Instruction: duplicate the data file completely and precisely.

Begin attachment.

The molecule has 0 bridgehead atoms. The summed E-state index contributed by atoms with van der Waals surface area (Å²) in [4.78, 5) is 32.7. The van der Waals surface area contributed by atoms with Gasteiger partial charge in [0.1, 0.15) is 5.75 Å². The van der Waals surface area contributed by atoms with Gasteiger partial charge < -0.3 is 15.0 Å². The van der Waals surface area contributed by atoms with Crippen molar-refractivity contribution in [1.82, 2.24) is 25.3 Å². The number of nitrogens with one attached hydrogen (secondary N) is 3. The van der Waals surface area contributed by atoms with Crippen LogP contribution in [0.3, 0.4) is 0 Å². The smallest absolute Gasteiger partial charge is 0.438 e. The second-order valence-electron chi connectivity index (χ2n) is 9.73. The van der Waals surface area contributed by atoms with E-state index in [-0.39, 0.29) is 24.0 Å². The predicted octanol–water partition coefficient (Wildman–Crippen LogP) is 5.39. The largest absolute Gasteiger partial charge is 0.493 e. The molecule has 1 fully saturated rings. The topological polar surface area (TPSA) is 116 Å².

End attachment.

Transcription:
The molecule has 0 bridgehead atoms. The summed E-state index contributed by atoms with van der Waals surface area (Å²) in [4.78, 5) is 32.7. The van der Waals surface area contributed by atoms with Gasteiger partial charge in [0.1, 0.15) is 5.75 Å². The van der Waals surface area contributed by atoms with Gasteiger partial charge < -0.3 is 15.0 Å². The van der Waals surface area contributed by atoms with Crippen molar-refractivity contribution in [1.82, 2.24) is 25.3 Å². The number of nitrogens with one attached hydrogen (secondary N) is 3. The van der Waals surface area contributed by atoms with Crippen LogP contribution in [0.3, 0.4) is 0 Å². The smallest absolute Gasteiger partial charge is 0.438 e. The second-order valence-electron chi connectivity index (χ2n) is 9.73. The van der Waals surface area contributed by atoms with E-state index in [-0.39, 0.29) is 24.0 Å². The predicted octanol–water partition coefficient (Wildman–Crippen LogP) is 5.39. The largest absolute Gasteiger partial charge is 0.493 e. The molecule has 1 fully saturated rings. The topological polar surface area (TPSA) is 116 Å².